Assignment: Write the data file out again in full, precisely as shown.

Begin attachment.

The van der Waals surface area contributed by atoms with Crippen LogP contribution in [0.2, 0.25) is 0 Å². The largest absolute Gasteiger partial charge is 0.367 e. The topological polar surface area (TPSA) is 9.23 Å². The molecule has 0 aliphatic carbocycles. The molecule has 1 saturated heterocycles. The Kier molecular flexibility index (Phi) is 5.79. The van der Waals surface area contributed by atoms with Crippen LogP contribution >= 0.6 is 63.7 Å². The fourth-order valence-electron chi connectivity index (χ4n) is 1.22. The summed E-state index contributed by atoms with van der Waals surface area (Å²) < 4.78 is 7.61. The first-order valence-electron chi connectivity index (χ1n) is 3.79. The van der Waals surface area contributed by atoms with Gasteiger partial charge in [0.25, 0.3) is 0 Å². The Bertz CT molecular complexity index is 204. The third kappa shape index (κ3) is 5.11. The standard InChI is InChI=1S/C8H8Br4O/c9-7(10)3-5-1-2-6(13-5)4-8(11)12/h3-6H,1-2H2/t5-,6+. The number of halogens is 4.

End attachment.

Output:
The van der Waals surface area contributed by atoms with Crippen LogP contribution in [0.2, 0.25) is 0 Å². The largest absolute Gasteiger partial charge is 0.367 e. The topological polar surface area (TPSA) is 9.23 Å². The molecule has 0 aliphatic carbocycles. The molecule has 1 saturated heterocycles. The Kier molecular flexibility index (Phi) is 5.79. The van der Waals surface area contributed by atoms with Crippen LogP contribution >= 0.6 is 63.7 Å². The fourth-order valence-electron chi connectivity index (χ4n) is 1.22. The summed E-state index contributed by atoms with van der Waals surface area (Å²) < 4.78 is 7.61. The first-order valence-electron chi connectivity index (χ1n) is 3.79. The van der Waals surface area contributed by atoms with Gasteiger partial charge in [0.25, 0.3) is 0 Å². The Bertz CT molecular complexity index is 204. The third kappa shape index (κ3) is 5.11. The standard InChI is InChI=1S/C8H8Br4O/c9-7(10)3-5-1-2-6(13-5)4-8(11)12/h3-6H,1-2H2/t5-,6+. The number of halogens is 4.